• Colorado Attorney General Weiser announced that his office sued student loan servicer Pennsylvania Higher Education Assistance Agency, the exclusive servicer for the federal Public Service Loan Forgiveness program, for allegedly refusing to comply with consumer protection oversight law requiring it to produce certain documents. The lawsuit requests temporary and permanent injunctive relief.

Energy

  • South Carolina Attorney General Wilson announced that South Carolina’s abnormal disruption in the gasoline market expired on May 26, 2021, meaning price increases for gas over the Memorial Day holiday are normal.

Environment

  • New York Attorney General James announced agreements with eight companies involved in the illegal dumping of contaminated construction waste. The agreements include $627,000 in funding to be distributed to improve public park facilities in the Brentwood, Long Island community.

Fraud Schemes

  • North Carolina Attorney General Stein announced that his office reached a $500,000 settlement to resolve allegations against the HEAG Pain Management Center, PA and a doctor involved with the business for submitting false Medicare and Medicaid claims, as part of Attorney General Stein’s Operation You’ve Got Nerve, an operation geared towards combatting fraudulent Medicaid claims for nervous system testing.

Thursday, May 27, 2021:

CFPB

  • The Consumer Financial Protection Bureau (“CFPB”) filed a proposed settlement against Driver Loan, LLC and its CEO which would require them to refund around $1 million to consumers in addition to injunctive relief and a civil penalty. The CFPB is alleging that the company and CEO broke the law by misrepresenting the risks associated with their deposits and the annual percentage rate (“APR”) connected to their consumer loans.
  • The Consumer Financial Protection Bureau (“CFPB”) released a report about manufactured housing financing and its potential risks for consumers, using information collected under the Home Mortgage Disclosure Act.
  • The Consumer Financial Protection Bureau (“CFPB”) is urging the Fourth Circuit in an amicus brief not to create a loophole that would permit banks to bind home loan consumers into arbitration agreements. The CFPB is arguing that the Truth In Lending Act’s arbitration restriction should apply to agreements that are related to home-loan contracts.

Fraud Schemes

  • New Jersey Attorney General Grewal announced the sentencing of roofing companies Roof Management, Inc. and A&S Enterprises, Inc. and their owner for fraudulently billing the Passaic Valley Sewerage Commission for fictitious expenses. In addition to the sentencing the companies must pay restitution and a $75,000 anti-corruption profiteering penalty.
  • North Carolina Attorney General Stein issued a consumer alert warning consumers about cryptocurrency scams. The alert states that national reports indicate 7,000 people have lost about $80 million to scams over the last six months.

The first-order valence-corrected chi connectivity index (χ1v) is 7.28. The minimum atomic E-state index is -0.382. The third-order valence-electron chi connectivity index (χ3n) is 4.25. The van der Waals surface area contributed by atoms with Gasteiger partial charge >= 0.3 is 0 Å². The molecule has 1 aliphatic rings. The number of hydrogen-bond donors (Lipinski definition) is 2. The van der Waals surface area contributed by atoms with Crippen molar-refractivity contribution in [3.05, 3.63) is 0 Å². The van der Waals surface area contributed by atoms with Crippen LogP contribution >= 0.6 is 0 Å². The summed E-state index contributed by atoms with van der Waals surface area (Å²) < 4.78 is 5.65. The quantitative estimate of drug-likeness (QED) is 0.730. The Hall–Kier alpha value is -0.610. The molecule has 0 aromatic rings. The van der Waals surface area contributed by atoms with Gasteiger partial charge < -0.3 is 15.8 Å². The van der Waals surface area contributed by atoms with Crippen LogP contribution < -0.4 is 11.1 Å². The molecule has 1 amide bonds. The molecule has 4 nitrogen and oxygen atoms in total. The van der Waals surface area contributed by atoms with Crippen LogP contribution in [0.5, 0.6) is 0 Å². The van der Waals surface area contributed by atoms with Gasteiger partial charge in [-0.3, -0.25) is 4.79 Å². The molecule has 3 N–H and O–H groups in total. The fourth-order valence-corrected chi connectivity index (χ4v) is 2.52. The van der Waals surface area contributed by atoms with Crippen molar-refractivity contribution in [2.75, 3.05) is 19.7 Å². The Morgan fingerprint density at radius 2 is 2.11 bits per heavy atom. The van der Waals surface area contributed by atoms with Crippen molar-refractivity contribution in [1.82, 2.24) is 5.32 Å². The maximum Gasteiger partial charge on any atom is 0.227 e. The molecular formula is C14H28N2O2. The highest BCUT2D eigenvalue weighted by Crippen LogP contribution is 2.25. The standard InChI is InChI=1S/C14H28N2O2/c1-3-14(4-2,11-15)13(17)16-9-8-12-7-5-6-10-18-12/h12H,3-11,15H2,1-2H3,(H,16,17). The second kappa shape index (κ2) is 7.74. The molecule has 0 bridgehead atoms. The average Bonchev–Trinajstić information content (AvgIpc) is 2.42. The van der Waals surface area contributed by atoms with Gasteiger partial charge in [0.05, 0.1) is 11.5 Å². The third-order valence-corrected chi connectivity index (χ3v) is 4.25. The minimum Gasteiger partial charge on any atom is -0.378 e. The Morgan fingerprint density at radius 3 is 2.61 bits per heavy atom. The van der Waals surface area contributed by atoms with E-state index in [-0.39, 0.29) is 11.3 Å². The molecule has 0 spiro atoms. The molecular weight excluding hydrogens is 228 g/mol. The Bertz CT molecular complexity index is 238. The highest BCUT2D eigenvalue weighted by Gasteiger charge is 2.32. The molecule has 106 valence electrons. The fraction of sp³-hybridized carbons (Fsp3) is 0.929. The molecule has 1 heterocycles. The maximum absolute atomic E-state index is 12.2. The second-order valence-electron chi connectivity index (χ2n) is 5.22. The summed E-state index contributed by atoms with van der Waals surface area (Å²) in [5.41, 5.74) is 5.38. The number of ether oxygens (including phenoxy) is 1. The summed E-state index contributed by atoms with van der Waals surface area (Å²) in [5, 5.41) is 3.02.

Price Gouging

  • Michigan Attorney General Nessel ordered a BP gas station to cease and desist from engaging in unlawful business practices. The business allegedly engaged in price gouging by selling gas for about $1 more per gallon than sale prices at nearby stations, and then declined to justify the price difference.

Election Protection

  • New York Attorney General James announced a lawsuit against the Rensselaer County Board of Elections and its commissioners for allegedly failing to provide voters with equitable and adequate access to early voting locations, violating New York’s Early Voting law. The lawsuit seeks a declaration that the current locations are arbitrary and capricious and that the court order the Board to select a site that affords voters in Troy adequate and equitable voting access.

Friday, May 28, 2021:

Consumer Protection

  • North Carolina Attorney General Stein announced that his office won a default judgment against lender Alpha Finance Company, which closed in July 2019 and left borrowers with outstanding secured loans. Under the judgment, which affects over $600,000 worth of loans, all consumers’ loans under the Retail Installment Sales Act (“RISA”) are cancelled and the liens will be released. Attorney General Stein sued Alpha Finance, which made personal loans for the purchase of used cars and secured them by placing a lien on the automobiles’ titles, in March 2020 for allegedly violating the North Carolina Unfair and Deceptive Trade Practices Act and RISA.

Environment

  • Oregon Attorney General Rosenblum applauded the Oregon legislature’s passage of HB 2377, The Environmental Accountability Act, which holds parties accountable for environmental contamination at clean-up sites even if the companies have since dissolved by allowing the government to access insurance assets.
  • California Attorney General Bonta filed a motion to intervene in the Los Angeles City Attorney’s lawsuit against scrap metal recycling facility operator S&W Atlas Iron & Metal Company for allegedly endangering environmental justice communities’ health and safety with emissions and projectiles.